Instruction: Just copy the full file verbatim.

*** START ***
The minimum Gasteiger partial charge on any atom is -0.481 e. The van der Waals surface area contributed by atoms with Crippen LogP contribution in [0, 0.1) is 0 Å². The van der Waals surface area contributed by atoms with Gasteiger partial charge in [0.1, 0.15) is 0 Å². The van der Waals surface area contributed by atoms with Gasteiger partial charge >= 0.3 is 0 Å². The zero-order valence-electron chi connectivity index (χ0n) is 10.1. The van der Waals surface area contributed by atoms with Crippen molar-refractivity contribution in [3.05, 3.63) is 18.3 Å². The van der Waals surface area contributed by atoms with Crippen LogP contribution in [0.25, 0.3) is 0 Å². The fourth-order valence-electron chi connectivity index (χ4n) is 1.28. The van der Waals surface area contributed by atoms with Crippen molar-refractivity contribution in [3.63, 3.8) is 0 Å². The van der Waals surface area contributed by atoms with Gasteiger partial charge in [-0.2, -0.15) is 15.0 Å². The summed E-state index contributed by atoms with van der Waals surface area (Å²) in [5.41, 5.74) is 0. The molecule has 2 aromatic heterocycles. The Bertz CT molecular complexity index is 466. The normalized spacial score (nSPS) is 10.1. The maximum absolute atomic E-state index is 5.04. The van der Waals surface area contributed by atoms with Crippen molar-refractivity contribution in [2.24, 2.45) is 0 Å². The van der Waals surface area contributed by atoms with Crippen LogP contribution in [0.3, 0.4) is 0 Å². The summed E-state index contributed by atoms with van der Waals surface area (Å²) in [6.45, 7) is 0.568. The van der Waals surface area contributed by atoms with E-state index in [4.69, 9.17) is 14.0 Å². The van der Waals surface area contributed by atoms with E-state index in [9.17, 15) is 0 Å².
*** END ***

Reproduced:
The minimum Gasteiger partial charge on any atom is -0.481 e. The van der Waals surface area contributed by atoms with Crippen LogP contribution in [0, 0.1) is 0 Å². The van der Waals surface area contributed by atoms with Gasteiger partial charge in [0.1, 0.15) is 0 Å². The van der Waals surface area contributed by atoms with Gasteiger partial charge >= 0.3 is 0 Å². The zero-order valence-electron chi connectivity index (χ0n) is 10.1. The van der Waals surface area contributed by atoms with Crippen molar-refractivity contribution in [3.05, 3.63) is 18.3 Å². The van der Waals surface area contributed by atoms with Crippen LogP contribution in [0.25, 0.3) is 0 Å². The fourth-order valence-electron chi connectivity index (χ4n) is 1.28. The van der Waals surface area contributed by atoms with Crippen molar-refractivity contribution in [3.63, 3.8) is 0 Å². The van der Waals surface area contributed by atoms with Gasteiger partial charge in [-0.2, -0.15) is 15.0 Å². The summed E-state index contributed by atoms with van der Waals surface area (Å²) in [5.41, 5.74) is 0. The molecule has 2 aromatic heterocycles. The Bertz CT molecular complexity index is 466. The normalized spacial score (nSPS) is 10.1. The maximum absolute atomic E-state index is 5.04. The van der Waals surface area contributed by atoms with Crippen molar-refractivity contribution in [2.24, 2.45) is 0 Å². The van der Waals surface area contributed by atoms with Crippen LogP contribution in [0.3, 0.4) is 0 Å². The summed E-state index contributed by atoms with van der Waals surface area (Å²) in [6.45, 7) is 0.568. The van der Waals surface area contributed by atoms with E-state index in [4.69, 9.17) is 14.0 Å². The van der Waals surface area contributed by atoms with E-state index in [9.17, 15) is 0 Å².